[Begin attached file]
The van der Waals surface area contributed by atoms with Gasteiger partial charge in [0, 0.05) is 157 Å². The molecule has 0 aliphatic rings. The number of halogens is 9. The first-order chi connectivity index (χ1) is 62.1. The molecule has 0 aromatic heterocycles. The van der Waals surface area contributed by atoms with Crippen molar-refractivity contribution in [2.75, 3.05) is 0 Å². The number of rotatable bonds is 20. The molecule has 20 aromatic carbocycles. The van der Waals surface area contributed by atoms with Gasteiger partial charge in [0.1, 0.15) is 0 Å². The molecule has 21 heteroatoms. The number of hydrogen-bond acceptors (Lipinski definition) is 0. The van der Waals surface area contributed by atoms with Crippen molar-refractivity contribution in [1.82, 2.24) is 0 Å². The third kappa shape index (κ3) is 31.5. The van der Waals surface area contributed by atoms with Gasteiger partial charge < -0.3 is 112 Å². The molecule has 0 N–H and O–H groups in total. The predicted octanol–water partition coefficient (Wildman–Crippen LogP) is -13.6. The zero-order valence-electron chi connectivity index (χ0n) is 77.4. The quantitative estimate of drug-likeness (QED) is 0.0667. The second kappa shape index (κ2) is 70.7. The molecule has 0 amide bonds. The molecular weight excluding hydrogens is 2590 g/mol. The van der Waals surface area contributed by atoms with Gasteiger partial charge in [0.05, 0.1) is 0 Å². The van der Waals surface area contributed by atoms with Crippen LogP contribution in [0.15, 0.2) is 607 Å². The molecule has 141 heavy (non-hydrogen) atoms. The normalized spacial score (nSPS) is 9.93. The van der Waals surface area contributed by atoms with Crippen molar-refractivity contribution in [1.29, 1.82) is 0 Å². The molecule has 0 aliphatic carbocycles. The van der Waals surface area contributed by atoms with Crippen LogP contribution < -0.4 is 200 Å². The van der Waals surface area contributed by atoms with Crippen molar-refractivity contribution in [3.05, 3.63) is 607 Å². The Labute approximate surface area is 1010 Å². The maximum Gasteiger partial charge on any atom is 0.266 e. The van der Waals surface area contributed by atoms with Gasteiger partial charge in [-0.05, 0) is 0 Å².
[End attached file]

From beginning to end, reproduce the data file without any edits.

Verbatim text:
The van der Waals surface area contributed by atoms with Gasteiger partial charge in [0, 0.05) is 157 Å². The molecule has 0 aliphatic rings. The number of halogens is 9. The first-order chi connectivity index (χ1) is 62.1. The molecule has 0 aromatic heterocycles. The van der Waals surface area contributed by atoms with Crippen molar-refractivity contribution in [2.75, 3.05) is 0 Å². The number of rotatable bonds is 20. The molecule has 20 aromatic carbocycles. The van der Waals surface area contributed by atoms with Gasteiger partial charge in [0.1, 0.15) is 0 Å². The molecule has 21 heteroatoms. The number of hydrogen-bond acceptors (Lipinski definition) is 0. The van der Waals surface area contributed by atoms with Crippen molar-refractivity contribution in [1.82, 2.24) is 0 Å². The third kappa shape index (κ3) is 31.5. The van der Waals surface area contributed by atoms with Gasteiger partial charge < -0.3 is 112 Å². The molecule has 0 N–H and O–H groups in total. The predicted octanol–water partition coefficient (Wildman–Crippen LogP) is -13.6. The zero-order valence-electron chi connectivity index (χ0n) is 77.4. The quantitative estimate of drug-likeness (QED) is 0.0667. The second kappa shape index (κ2) is 70.7. The molecule has 0 amide bonds. The molecular weight excluding hydrogens is 2590 g/mol. The van der Waals surface area contributed by atoms with Gasteiger partial charge in [0.05, 0.1) is 0 Å². The van der Waals surface area contributed by atoms with Crippen LogP contribution in [0.15, 0.2) is 607 Å². The molecule has 141 heavy (non-hydrogen) atoms. The normalized spacial score (nSPS) is 9.93. The van der Waals surface area contributed by atoms with Crippen molar-refractivity contribution in [1.29, 1.82) is 0 Å². The molecule has 0 aliphatic carbocycles. The van der Waals surface area contributed by atoms with Crippen LogP contribution < -0.4 is 200 Å². The van der Waals surface area contributed by atoms with Crippen molar-refractivity contribution in [3.05, 3.63) is 607 Å². The Labute approximate surface area is 1010 Å². The maximum Gasteiger partial charge on any atom is 0.266 e. The van der Waals surface area contributed by atoms with Gasteiger partial charge in [-0.05, 0) is 0 Å².